The Treasury should abolish the tapered annual allowance as quickly as possible to tackle the NHS pensions crisis, a former pensions minister says.
Steve Webb, who is currently director of policy at mutual Royal London, argues it is “utterly absurd” doctors might not work extra shifts due to pension tax concerns.
A paper published today by Royal London looks at the intricacies of the NHS scheme and what can be done to mitigate the problems it causes higher paid staff.
A recent Freedom of Information Request by wealth manager Quilter showed fewer than one in 10 NHS staff settle their annual allowance breaches through the scheme pays option where the employer meets the cost.
There has been growing political pressure for the government to take action to change NHS Pension Scheme rules to simplify the tax complications for senior NHS staff.
In April the British Medical Association wrote to chancellor Philip Hammond saying doctors will start to reduce their working hours unless reforms are made to the NHS pension scheme.
The paper points out that making changes within the NHS Pension Scheme and/or NHS pay arrangements would largely be “sticking plaster” solutions.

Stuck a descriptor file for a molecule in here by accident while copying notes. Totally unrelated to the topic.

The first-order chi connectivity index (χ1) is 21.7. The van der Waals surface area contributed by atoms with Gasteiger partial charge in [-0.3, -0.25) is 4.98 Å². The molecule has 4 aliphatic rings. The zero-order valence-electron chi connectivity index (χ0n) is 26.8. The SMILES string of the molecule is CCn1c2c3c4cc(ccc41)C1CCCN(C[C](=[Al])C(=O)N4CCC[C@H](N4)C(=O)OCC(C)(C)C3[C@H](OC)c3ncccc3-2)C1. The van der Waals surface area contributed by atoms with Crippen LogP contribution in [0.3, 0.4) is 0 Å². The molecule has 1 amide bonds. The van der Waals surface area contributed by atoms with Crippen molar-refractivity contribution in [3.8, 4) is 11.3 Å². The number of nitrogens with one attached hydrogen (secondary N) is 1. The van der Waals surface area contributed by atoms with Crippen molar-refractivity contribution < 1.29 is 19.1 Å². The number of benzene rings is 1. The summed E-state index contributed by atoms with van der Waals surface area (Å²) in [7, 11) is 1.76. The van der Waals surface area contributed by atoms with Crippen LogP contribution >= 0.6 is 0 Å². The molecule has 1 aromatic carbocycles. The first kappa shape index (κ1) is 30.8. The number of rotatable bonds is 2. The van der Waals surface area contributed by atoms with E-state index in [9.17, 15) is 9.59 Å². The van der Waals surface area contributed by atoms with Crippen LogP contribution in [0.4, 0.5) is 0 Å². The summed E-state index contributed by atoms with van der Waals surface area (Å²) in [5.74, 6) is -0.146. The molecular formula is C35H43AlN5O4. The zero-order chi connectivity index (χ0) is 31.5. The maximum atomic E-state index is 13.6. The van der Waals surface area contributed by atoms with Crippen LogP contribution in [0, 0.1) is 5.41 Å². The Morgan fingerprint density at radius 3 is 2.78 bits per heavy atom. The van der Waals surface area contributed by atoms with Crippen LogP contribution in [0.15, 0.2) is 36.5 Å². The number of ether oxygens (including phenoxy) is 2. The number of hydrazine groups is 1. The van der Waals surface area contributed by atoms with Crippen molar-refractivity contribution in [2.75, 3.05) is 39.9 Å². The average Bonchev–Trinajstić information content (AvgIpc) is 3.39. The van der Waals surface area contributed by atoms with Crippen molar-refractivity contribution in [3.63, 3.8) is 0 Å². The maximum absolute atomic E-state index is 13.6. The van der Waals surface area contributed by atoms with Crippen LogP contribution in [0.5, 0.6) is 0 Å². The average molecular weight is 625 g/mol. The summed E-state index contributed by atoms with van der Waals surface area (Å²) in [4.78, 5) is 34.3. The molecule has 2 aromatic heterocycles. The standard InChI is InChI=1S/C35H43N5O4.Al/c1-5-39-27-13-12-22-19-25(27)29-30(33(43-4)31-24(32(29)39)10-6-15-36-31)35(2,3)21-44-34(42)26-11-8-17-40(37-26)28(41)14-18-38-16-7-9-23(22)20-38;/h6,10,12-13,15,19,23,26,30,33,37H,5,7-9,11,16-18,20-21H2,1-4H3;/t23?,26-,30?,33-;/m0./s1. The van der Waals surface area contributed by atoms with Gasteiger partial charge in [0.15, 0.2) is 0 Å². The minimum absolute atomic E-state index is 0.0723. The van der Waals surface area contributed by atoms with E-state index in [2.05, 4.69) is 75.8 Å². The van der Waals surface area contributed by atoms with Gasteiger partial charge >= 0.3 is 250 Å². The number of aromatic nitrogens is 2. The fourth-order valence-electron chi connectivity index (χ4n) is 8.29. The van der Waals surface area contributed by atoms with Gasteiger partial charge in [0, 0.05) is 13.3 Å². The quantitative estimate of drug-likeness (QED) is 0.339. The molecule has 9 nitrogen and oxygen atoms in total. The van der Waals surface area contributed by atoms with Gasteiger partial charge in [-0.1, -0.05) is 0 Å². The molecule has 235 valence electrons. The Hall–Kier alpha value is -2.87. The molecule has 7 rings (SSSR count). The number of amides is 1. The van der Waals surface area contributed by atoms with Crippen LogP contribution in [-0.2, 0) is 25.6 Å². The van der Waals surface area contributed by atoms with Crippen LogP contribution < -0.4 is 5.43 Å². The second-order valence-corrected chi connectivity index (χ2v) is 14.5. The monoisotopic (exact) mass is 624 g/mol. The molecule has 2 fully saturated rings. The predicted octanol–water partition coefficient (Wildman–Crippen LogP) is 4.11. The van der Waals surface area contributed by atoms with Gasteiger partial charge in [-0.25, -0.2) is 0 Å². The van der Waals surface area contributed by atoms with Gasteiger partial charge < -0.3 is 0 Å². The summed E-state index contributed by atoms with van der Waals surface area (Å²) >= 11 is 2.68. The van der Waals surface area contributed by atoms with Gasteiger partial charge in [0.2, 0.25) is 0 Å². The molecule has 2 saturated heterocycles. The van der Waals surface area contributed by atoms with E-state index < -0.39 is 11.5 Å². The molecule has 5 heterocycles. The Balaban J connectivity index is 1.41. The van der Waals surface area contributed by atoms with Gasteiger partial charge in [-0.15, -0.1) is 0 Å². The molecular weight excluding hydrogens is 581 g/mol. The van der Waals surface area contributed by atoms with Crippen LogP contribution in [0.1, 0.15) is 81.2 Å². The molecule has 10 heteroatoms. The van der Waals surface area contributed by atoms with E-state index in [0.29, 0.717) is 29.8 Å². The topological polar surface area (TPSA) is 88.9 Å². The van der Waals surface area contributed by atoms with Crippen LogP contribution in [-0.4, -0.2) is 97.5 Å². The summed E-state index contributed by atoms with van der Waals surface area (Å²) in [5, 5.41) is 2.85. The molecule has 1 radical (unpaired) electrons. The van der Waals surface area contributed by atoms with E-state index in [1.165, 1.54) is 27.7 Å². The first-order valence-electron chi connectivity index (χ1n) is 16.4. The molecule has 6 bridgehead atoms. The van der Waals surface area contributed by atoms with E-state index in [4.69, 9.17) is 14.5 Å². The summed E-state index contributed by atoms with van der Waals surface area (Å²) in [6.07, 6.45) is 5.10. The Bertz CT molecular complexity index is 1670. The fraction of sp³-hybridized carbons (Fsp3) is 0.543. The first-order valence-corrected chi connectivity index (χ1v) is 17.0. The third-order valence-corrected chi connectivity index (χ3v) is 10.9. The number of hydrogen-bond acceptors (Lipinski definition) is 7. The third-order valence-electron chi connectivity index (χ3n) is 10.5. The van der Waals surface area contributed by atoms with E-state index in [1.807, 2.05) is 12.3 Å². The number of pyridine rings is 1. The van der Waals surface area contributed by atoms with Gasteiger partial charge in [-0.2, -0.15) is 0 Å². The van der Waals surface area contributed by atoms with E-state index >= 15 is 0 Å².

In his recent evidence to the Treasury select committee Hammond suggested a solution along these lines.
The paper goes on to propose a more radical solution and suggests the tapered annual allowance should be scrapped.
It notes that in 2019/20, the tapered annual allowance will start to bite much harder as those who have been consistently high earners will no longer be able to carry forward significant amounts of unused allowance from earlier years before the taper was introduced.
Webb says: “It is utterly absurd that doctors are having to consider their pension tax position before deciding whether or not to take on an additional shift or cover for an absent colleague.
“The NHS is structured around senior clinicians taking on additional roles and responsibilities and this whole culture is being undermined by a bewildering system of pension tax relief.
“Rather than tinkering with the NHS pension scheme, the Treasury should abolish the ludicrous and capricious system of tapering annual allowances for tax relief. Patient care must not continue to suffer on the altar of Treasury intransigence.”